When it comes to protecting the planet from global warming, it’s not just the elephant in the china shop we should fear, it’s the rat in our midst.
Earlier this month, President Trump announced that the U.S. would withdraw from the historic Paris Agreement, dealing a blow to international efforts to combat climate change. Meanwhile our own Bay Area Air Quality Management District is poised to allow East Bay refineries to increase greenhouse gas emissions by nearly 25 percent. This would erode California’s efforts to advance climate policy in the absence of leadership from Washington.
For more than five years, a coalition of East Bay environmental justice advocates has negotiated with the Air District – whose primary charge is to protect public health – to cap emissions of greenhouse gases and toxic co-pollutants from East Bay refineries.
Their achievement, the proposed Rule 12-16, is a profoundly important first step. As originally written, it would limit greenhouse gas emissions from refineries while providing the co-benefit of capping release of deadly airborne co-pollutants such as PM2.5. Exposure to PM2.5, a form of microscopic particulate matter, is harmful to health and can be fatal. The emissions disproportionately affect people living near refineries.
But the damage from East Bay isn’t just local. The slew of pollutants they emit accumulate in the San Joaquin Valley, adding to the miasma of airborne pollutants delivered from interstate traffic, farming and oil drilling. The valley has the worst air quality and the highest asthma rate for children in the nation.
Jack Broadbent, CEO of the Air District, praised the proposed ruling, declaring that the District’s Board of Directors had “set the stage for a first in the nation rule to cap greenhouse gas emissions from our region’s five refineries.” “As the nation steps back from the Paris climate agreement,” proclaimed Broadbent, “the Bay Area and California must, more than ever, continue to step up and fill the leadership vacuum.”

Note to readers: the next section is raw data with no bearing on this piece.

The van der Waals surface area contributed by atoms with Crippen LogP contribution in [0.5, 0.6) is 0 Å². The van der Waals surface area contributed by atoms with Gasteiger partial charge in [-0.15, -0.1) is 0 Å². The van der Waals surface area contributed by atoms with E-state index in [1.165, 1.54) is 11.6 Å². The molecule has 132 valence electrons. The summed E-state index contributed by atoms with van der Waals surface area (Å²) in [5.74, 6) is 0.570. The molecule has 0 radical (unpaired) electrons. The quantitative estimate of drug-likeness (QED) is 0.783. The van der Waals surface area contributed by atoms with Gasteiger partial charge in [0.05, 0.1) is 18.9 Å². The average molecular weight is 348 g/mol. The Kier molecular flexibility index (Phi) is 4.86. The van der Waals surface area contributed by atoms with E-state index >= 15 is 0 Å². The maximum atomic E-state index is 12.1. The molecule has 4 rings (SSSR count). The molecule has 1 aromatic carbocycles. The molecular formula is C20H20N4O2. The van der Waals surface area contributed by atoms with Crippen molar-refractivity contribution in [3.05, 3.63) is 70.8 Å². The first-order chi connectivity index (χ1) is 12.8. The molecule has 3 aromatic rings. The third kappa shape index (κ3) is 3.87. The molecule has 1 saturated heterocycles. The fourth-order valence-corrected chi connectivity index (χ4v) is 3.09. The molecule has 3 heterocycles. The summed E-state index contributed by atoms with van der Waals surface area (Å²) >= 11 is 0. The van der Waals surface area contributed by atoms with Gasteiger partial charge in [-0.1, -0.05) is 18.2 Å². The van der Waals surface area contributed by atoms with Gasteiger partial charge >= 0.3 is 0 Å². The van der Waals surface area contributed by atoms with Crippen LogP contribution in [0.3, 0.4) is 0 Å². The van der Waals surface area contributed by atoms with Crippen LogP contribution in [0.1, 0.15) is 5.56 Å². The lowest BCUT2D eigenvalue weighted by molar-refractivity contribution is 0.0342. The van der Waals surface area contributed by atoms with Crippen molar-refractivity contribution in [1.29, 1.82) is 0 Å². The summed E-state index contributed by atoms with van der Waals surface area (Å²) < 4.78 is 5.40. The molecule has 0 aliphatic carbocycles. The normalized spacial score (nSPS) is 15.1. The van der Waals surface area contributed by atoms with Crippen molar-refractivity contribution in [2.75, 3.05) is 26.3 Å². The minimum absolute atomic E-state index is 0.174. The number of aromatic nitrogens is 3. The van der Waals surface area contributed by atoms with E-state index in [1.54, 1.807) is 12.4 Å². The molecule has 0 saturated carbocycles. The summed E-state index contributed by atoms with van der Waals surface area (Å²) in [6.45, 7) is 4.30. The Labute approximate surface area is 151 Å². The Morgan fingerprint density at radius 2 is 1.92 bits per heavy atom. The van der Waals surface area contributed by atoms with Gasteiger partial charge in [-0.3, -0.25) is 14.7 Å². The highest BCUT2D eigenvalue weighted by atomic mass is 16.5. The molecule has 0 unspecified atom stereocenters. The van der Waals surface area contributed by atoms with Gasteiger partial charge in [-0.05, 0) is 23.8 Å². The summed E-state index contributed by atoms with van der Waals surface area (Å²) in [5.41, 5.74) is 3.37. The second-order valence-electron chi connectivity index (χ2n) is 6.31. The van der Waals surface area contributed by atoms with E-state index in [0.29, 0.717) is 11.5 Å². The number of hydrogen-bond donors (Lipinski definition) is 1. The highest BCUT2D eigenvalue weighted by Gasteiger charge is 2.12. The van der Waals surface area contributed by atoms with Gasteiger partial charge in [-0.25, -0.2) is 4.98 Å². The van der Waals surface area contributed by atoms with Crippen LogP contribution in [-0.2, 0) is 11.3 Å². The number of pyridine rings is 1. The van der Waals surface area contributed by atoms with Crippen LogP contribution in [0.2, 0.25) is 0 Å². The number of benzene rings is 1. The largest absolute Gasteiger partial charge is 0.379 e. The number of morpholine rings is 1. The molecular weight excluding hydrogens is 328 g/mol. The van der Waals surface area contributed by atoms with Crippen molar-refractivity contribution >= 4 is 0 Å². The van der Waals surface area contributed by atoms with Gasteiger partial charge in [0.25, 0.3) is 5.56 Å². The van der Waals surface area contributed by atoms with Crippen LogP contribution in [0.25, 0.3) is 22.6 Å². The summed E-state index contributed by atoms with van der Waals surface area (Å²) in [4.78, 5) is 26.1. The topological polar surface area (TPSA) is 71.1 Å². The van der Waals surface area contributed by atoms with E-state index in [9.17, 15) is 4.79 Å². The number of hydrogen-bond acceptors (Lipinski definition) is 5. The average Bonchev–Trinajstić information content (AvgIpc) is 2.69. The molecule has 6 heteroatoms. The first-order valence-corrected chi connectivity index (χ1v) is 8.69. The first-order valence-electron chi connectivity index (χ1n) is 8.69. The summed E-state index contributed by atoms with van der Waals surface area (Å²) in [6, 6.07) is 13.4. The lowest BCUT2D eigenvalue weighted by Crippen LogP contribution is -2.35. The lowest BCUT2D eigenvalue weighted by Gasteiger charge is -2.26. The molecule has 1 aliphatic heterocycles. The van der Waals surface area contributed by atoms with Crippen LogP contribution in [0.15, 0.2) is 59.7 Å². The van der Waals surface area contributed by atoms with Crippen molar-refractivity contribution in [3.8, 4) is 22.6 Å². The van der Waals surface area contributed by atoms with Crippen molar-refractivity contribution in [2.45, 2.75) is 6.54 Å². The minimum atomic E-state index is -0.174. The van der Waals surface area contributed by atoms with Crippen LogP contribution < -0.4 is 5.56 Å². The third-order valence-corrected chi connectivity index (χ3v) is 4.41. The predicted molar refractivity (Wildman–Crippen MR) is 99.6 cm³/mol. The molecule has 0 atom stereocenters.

But just last week, in a midnight-hour move, Broadbent’s staff slipped text into Rule 12-16 that eviscerated the hard fought negotiation effort, allowing for an almost 25 percent increase in greenhouse gas emissions from East Bay refineries.
That’s right, a public agency responsible for protecting the health of Bay Area citizens wants to enable refineries to increase emissions of climate-destabilizing greenhouse gases and increase air pollution.
It’s not difficult to imagine why refineries would want to strong-arm the Air District into doing this. For years, oil industry representatives have applied increasing pressure to expand their capacity to pollute. Why? So they can import and locally refine tar sands bitumen, the most environmentally devastating and polluting form of crude on the planet.
The Air District appears to have buckled. Moreover, their last-minute reversal runs directly against the grain of California’s ambitious efforts to reduce statewide emissions of greenhouse gases.
On Wednesday, June 21, Air District Board members must seize a crucial opportunity to remove the debilitating language surreptitiously inserted into Rule 12-16 by Air District staff. They should return the rule’s power to cap refinery emissions and vote to put it into effect as it was originally intended.
Board Members must not squander the historic opportunity to create a safer, more livable and more just future for the Bay Area as they advance California’s bold efforts to enact smart climate policy.
Deborah Levoy is a board member of 350 Silicon Valley. Richard Nevle is a San Jose resident. Janet Stromberg is an engineer, retired after 25 years at the Bay Area Air Quality Management District. They wrote this for The Mercury News.